Two movies, two Quicksilvers. With Avengers: Age of Ultron in the theatres, we have met a new cinematic version of Quicksilver. But how does he compare to the guy we saw in X-Men: Days of Future Past?
Almost a year ago, when the seventh X-Men-movie Days of Future Past was released, fans and critics alike were fascinated by what could be one of the greatest scenes in a superhero movie we have seen in the past few years. For more than two weeks after the movie's release, everybody seemed to talk about the “kitchen scene”, featuring a character that was surprisingly one of the best things about the whole film: Quicksilver. Even though many fans hated how he looked like before the movie was released, nearly everyone came to love how Fox handled him, in the end.
But Fox is not the only studio owning the right to Quicksilver. Since Fox has the rights to X-Men characters, and Marvel Studios owns Avengers, the two competing studios share both the rights to use Quicksilver and Scarlet Witch. These two characters appear in Marvel's newest blockbuster Avengers: Age of Ultron.
But what is this new version of Quicksilver in the Marvel Cinematic Universe, portrayed by Aaron Taylor-Johnson, like, compared to his X-Men counterpart, portrayed by Evan Peters?
This is what bugged most fans about Evan Peter's Quicksilver before the movie was released, but it made total sense when it was. With his silver jacket, a Pink Floyd shirt, very goofy glasses and long, silver hair, his overall appearance totally suited the way the character acted.
Aaron Taylor-Johnson's Quicksilver has silver hair, as well, but he doesn't look goofy at all: he combines a pair of black jeans with gray sneakers and a close-fitting, grey, blue and white long-sleeve. He also appears to be slightly older than the Quicksilver we got to see in X-Men, as he actually has quite a lot of facial hair.
Quicksilver's back story
Peter Maximoff grew up in the 60s/70s together with his mother and little sister in a row house in the US. He never got to meet his father, and since he has his powers, he's constantly stealing things, depositing them into his basement, so he has a lot of trouble with the police.
Pietro Maximoff, on the other hand, grew up in a small city in eastern Europe’s Sokovia together with his parents and sister. When he was a little kid, his parents were killed by someone using technology by Stark Industries, causing his desire for revenge against Iron Man. He and his sister both volunteered to be experimented on by Baron von Strucker, giving them their powers.
X-Men's Quicksilver did have a little sister, but, even though she had red hair, it was already confirmed by Bryan Singer that this is not Scarlet Witch. So the existence of Wanda in this fictional universe is neither confirmed, nor disproved.
But it was hinted at in the film that Magneto is in fact Peter's father (“My mom once knew a guy who could control metal”), even though they barely know each other. The relationship to his mother and sister(s) was not further explored, though.
In Avengers: Age of Ultron, it was kind of the other way around: his relationship to his twin sister Wanda was probably one of the most important aspects of his character. The two have gone through many things, together, and have become incredibly important for each other. Their parents, though, are only mentioned in the film, and we don't really know anything about them. Wanda and Pietro also don't have any relation whatsoever to Magneto, since Marvel Studios is not allowed to use or mention the character.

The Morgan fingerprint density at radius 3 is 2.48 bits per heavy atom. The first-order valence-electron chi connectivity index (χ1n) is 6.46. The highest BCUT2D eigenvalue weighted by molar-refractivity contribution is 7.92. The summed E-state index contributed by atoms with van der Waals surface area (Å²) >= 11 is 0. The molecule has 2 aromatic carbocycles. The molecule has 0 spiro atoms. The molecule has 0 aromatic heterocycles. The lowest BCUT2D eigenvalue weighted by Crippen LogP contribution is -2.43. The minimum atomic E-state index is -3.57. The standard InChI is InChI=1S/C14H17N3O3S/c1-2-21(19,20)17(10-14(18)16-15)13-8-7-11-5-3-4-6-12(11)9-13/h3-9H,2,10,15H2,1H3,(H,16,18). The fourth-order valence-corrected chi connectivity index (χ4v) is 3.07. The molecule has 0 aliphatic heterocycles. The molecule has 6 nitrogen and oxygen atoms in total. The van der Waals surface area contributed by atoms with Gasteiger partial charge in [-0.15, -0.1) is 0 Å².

Quicksilver's character traits and motifs
Taking a closer look at the character traits and motifs of these two heroes, we realize that they're pretty much the exact opposites of each other. While Peter is a very joyful, silly and childish, somehow annoying character who is pretty kleptomaniac and doesn't really have any motivations to save Magneto other than the thrill of breaking into the Pentagon, Pietro is portrayed as a much angrier, darker and grittier character who is fueled by his anger against Tony Stark and the love for his sister that he tries to protect. But something both takes on the character have in common is a certain sense of humor.
Close to the comics?
It kind of feels like the character that we would get if both interpretations of the character would be combined would be pretty close to the Quicksilver we have in the comics. This is because both interpretations are influenced and inspired by comic book Quicksilver, but, on the other hand, they both have to function inside of pre-existing cinematic universes, so (especially) their back story and motifs had to be changed (which was also due to the legal situation).
Peter from X-Men doesn't have any eastern European roots, his relationship to Scarlet Witch was not explored or mentioned, so we don't know if she exists in that universe at all, and he doesn't have anything to do with the Avengers or the Brotherhood. He also seemed to grow up in the US in a protective family, which is really different to how he and his sister travelled Europe as kids without a home or a family. But the film does hint at the fact that Magneto is his father, and he's a mutant (even though those things have also been retconned in the comics).
Pietro from Avengers: Age, on the other hand, does have these European roots and the film showcases his really strong relationship to his twin sister and the way they are very protective of each other, but his relationship to Magneto is not mentioned or explored in the film (which, again, is due to the legal situation).
The two films show very different versions of Quicksilver, two takes that are massively contrasting. But which do you prefer?